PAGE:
Feeds

RIM shares take a bath after uninspiring BlackBerry 10 unwrap

Last Chance Saloon bouncers eye troubled Canadian drinker

Boost IT visibility and business value

Investors were less than impressed with Research in Motion's demo of its new BlackBerry 10 operating system and the developer tools to go with it, sending shares sliding by 5.76 per cent.

New CEO Thorsten Heins pulled out the new gear at his first BlackBerry World keynote speech yesterday, giving folks a look at what the OS should be able to do. The start of the conference also marked the release of the developer kit for the system so app-makers can start have some snazzy stuff ready by the time the first handsets come out at the end of the year.

BlackBerry 10 is widely seen as the last chance saloon for the troubled Canadian phone-maker, which has struggled to look like it's keeping up with the likes of Apple and Android. And RIM needs developers to make a ton of apps for the new OS if it has any chance of taking off.

However, investor confidence in the firm seems to have evaporated. The stock has plummeted 72 per cent in the last year, helped by a 5.76 per cent fall yesterday from the previous day's close, leaving the shares trading at $13.48 on the NASDAQ.

One problem may be that RIM still hasn't given out many clues about what the hardware to go with the new system might be like. At BlackBerry World, it handed out a prototype device to developers, the Dev Alpha, although the company said the actual mobiles won't look anything like it.

In general, RIM has not done a good job of reassuring investors that it can recover from the market share shrinkage caused by Apple and Android phone-makers like Samsung.

Aside from failing to come up with a smartphone that can claw back some BlackBerry popularity, the firm also suffered after a three day outage towards the end of last year that was handled horribly, and from low sales of its unloved fondleslab the PlayBook. ®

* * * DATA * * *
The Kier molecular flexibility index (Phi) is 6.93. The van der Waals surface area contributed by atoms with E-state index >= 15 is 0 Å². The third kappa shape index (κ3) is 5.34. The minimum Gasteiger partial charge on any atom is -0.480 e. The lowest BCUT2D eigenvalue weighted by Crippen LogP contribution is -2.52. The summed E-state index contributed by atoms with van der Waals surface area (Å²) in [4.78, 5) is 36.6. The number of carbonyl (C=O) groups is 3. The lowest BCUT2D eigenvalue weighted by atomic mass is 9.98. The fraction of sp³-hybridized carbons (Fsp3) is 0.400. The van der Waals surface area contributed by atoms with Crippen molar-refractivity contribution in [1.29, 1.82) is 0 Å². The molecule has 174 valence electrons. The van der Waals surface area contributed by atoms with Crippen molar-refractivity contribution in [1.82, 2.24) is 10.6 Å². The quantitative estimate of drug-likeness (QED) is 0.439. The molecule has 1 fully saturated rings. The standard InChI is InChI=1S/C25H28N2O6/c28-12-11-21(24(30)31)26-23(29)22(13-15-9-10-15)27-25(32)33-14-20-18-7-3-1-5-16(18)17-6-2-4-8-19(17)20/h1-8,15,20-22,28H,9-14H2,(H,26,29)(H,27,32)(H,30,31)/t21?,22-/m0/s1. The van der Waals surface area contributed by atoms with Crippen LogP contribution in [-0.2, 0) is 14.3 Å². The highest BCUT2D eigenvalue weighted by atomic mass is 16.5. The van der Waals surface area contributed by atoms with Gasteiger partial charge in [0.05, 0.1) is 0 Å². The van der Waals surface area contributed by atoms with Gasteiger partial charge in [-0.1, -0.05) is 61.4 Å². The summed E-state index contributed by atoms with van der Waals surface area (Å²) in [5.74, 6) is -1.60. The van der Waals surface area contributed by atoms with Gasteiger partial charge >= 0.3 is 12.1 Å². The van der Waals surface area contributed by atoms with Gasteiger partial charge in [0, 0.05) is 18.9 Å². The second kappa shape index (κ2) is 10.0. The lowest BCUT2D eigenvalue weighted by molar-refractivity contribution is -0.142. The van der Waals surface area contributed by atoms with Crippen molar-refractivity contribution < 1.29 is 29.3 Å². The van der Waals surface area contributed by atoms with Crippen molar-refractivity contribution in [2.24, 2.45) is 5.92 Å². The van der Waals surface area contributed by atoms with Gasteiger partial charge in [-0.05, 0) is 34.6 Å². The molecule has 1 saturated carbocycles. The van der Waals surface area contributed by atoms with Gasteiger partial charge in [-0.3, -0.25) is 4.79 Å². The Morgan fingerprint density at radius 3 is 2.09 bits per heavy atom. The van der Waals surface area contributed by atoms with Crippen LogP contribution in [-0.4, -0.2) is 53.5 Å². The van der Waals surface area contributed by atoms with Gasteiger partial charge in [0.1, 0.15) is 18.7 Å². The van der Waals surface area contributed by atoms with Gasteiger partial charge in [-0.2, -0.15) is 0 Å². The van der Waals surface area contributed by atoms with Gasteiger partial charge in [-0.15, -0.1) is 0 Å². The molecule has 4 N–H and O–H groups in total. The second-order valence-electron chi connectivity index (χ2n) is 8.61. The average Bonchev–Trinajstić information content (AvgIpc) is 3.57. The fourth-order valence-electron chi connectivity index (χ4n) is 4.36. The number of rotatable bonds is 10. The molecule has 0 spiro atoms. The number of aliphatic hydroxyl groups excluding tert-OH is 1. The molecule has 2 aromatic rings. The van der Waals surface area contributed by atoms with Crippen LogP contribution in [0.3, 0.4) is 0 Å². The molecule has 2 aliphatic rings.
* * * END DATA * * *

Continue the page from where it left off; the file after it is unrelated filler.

Boost IT visibility and business value

More from The Register

next story
iPad? More like iFAD: We reveal why Apple fell into IBM's arms
But never fear fanbois, you're still lapping up iPhones, Macs
Sonos AXES support for Apple's iOS4 and 5
Want to use your iThing? You can't - it's too old
Philip K Dick 'Nazi alternate reality' story to be made into TV series
Amazon Studios, Ridley Scott firm to produce The Man in the High Castle
You! Pirate! Stop pirating, or we shall admonish you politely. Repeatedly, if necessary
And we shall go about telling people you smell. No, not really
Too many IT conferences to cover? MICROSOFT to the RESCUE!
Yet more word of cuts emerges from Redmond
Joe Average isn't worth $10 a year to Mark Zuckerberg
The Social Network deflates the PC resurgence with mobile-only usage prediction
Chips are down at Broadcom: Thousands of workers laid off
Cellphone baseband device biz shuttered
Feel free to BONK on the TUBE, says Transport for London
Plus: Almost NOBODY uses pay-by-bonk on buses - Visa
Amazon says Hachette should lower ebook prices, pay authors more
Oh yeah ... and a 30% cut for Amazon to seal the deal
prev story

Whitepapers

Implementing global e-invoicing with guaranteed legal certainty
Explaining the role local tax compliance plays in successful supply chain management and e-business and how leading global brands are addressing this.
Consolidation: The Foundation for IT Business Transformation
In this whitepaper learn how effective consolidation of IT and business resources can enable multiple, meaningful business benefits.
Backing up Big Data
Solving backup challenges and “protect everything from everywhere,” as we move into the era of big data management and the adoption of BYOD.
Boost IT visibility and business value
How building a great service catalog relieves pressure points and demonstrates the value of IT service management.
Why and how to choose the right cloud vendor
The benefits of cloud-based storage in your processes. Eliminate onsite, disk-based backup and archiving in favor of cloud-based data protection.